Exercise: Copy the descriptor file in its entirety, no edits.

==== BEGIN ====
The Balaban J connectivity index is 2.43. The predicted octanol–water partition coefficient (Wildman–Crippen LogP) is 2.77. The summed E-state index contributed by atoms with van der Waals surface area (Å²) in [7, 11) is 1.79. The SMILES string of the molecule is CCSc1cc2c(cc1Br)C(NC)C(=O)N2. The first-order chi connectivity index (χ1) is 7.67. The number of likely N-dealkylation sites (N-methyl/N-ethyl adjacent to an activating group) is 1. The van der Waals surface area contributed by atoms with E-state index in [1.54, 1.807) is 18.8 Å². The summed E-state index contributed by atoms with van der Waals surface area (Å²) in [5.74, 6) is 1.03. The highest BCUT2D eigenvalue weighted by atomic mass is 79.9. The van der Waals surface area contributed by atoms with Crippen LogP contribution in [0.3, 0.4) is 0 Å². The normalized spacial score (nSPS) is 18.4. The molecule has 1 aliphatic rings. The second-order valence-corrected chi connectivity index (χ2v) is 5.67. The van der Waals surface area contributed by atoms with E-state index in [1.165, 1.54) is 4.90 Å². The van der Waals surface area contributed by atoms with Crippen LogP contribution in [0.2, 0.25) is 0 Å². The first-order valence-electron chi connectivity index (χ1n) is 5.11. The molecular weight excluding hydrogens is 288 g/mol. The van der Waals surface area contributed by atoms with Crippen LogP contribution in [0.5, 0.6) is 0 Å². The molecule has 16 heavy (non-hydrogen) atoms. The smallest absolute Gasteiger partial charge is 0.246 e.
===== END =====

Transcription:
The Balaban J connectivity index is 2.43. The predicted octanol–water partition coefficient (Wildman–Crippen LogP) is 2.77. The summed E-state index contributed by atoms with van der Waals surface area (Å²) in [7, 11) is 1.79. The SMILES string of the molecule is CCSc1cc2c(cc1Br)C(NC)C(=O)N2. The first-order chi connectivity index (χ1) is 7.67. The number of likely N-dealkylation sites (N-methyl/N-ethyl adjacent to an activating group) is 1. The van der Waals surface area contributed by atoms with E-state index in [1.54, 1.807) is 18.8 Å². The summed E-state index contributed by atoms with van der Waals surface area (Å²) in [5.74, 6) is 1.03. The highest BCUT2D eigenvalue weighted by atomic mass is 79.9. The van der Waals surface area contributed by atoms with Crippen LogP contribution in [0.3, 0.4) is 0 Å². The normalized spacial score (nSPS) is 18.4. The molecule has 1 aliphatic rings. The second-order valence-corrected chi connectivity index (χ2v) is 5.67. The van der Waals surface area contributed by atoms with E-state index in [1.165, 1.54) is 4.90 Å². The van der Waals surface area contributed by atoms with Crippen LogP contribution in [0.2, 0.25) is 0 Å². The first-order valence-electron chi connectivity index (χ1n) is 5.11. The molecular weight excluding hydrogens is 288 g/mol. The van der Waals surface area contributed by atoms with Crippen LogP contribution in [0.5, 0.6) is 0 Å². The molecule has 16 heavy (non-hydrogen) atoms. The smallest absolute Gasteiger partial charge is 0.246 e.